S7 A320 And Emirates 777-300 Lost Separation Near Rostov

On June 10, an S7 Siberia Airlines Airbus A320 performing flight number S7-2126 from Rostov-on-Don to Moscow came close to an Emirates Airlines Boeing 777-300, losing separation 130 nautical miles northeast of Rostov.

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An S7 A320 and an Emirates Boeing 777 came close to a collision near Rostov-on-Don, Russia. Photo: Getty Images

The S7 Sibir Airlines Airbus A320-200, registration VQ-BPL had been cleared by Air Traffic Control (ATC) to climb to 38,000 feet when, according to the aviation website, The Aviation Herald the incident occurred.

A trainee air traffic controller was in charge of the sector when the incident occurred

The Emirates Airlines Boeing 777-300, registration A6-EGQ operating as flight number EK-160 from Oslo Airport (OSL) to Dubai International Airport (DXB) was in the vicinity en route southbound at 37,000 feet. 

The sector both aircraft were flying in was under the control of Rostov-on-Don ATC, who had a trainee controller under supervision watching the air space.

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The Emirates Boeing 777 was flying through Russian air space en route from Oslo to Dubai.Photo: Getty Images

An experienced controller looking after the adjacent air space noticed that the two aircraft were dangerously close and notified the trainee’s supervisor. The sector controller took action, turning the Emirates jet 50 degrees to the right while telling the Sibir A320 to immediately descend to 36,000 feet while also turning 50 degrees to the right. While the aircraft implemented their emergency procedures, the controller activated a short term collision alert.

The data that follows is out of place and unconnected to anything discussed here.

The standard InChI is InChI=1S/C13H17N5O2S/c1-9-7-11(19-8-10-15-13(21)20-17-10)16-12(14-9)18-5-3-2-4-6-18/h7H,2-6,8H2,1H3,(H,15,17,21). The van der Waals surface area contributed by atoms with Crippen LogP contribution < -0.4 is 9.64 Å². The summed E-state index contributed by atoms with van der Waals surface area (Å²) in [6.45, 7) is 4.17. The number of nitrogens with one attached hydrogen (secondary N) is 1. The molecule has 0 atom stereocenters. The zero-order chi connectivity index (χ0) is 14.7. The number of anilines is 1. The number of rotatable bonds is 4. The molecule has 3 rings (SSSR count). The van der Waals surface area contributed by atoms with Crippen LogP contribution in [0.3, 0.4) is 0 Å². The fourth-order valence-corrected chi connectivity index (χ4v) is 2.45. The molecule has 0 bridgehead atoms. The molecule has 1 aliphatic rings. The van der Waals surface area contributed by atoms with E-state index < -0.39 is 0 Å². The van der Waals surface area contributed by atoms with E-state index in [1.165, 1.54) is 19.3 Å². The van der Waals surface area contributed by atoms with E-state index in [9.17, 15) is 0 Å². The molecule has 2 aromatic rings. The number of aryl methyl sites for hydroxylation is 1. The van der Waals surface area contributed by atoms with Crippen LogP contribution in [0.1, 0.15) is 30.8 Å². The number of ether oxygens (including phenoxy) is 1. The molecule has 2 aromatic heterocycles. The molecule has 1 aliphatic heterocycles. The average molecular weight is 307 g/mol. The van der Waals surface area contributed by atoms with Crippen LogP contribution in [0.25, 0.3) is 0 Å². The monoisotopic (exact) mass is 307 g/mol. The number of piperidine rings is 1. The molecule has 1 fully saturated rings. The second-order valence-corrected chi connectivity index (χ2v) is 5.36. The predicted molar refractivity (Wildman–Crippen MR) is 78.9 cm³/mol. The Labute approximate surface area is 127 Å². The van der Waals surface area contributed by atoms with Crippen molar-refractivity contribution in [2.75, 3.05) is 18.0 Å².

At one point the planes were just 3.8 nautical miles and 500 vertical feet apart

According to automatic dependent surveillance-broadcast (ADS-B) transmissions, the Airbus stopped its climb at 36,775 feet and began its descent at 18:14:52Z. At this point, both aircraft were still on a collision course, just 22 nautical miles apart. A minute later, both planes reached their closest proximity with horizontal separation at only 3.8 nautical miles and a vertical separation of 500 feet.

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Before the coronavirus emergency, you could have between 8,000 and 20,000 planes in the sky at the same time. Photo: Getty Images

Russia’s Southern Transport Prosecution Office has initiated an investigation into the near-miss.

While near misses happen more often than you might think, they rarely lead to anything catastrophic. Before the COVID-19 pandemic, there could be anywhere from 8,000 to 20,000 flights in the air at the same time.

What is striking about the near-miss over Russia is that there would not have been many planes in the sky. What this means is that the trainee and the person who was supposed to be watching him must not have been paying attention. 

About S7 Airlines

Headquartered in Ob, Novosibirsk Oblast, Russia, S7 Airlines is the biggest private airline in Russia with a fleet of mixed Airbus, Boeing, and Embraer aircraft for a total of 101 planes. S7 was also the first Russian airline to receive delivery of the Boeing 737 MAX in the fall of 2018. S7 Airlines is also a member of the oneworld alliance flying to 181 cities in 26 countries around the globe.

Have you ever been on a plane that had to make an emergency maneuver to avoid a collision? If so, we would love to read all about it in the comments.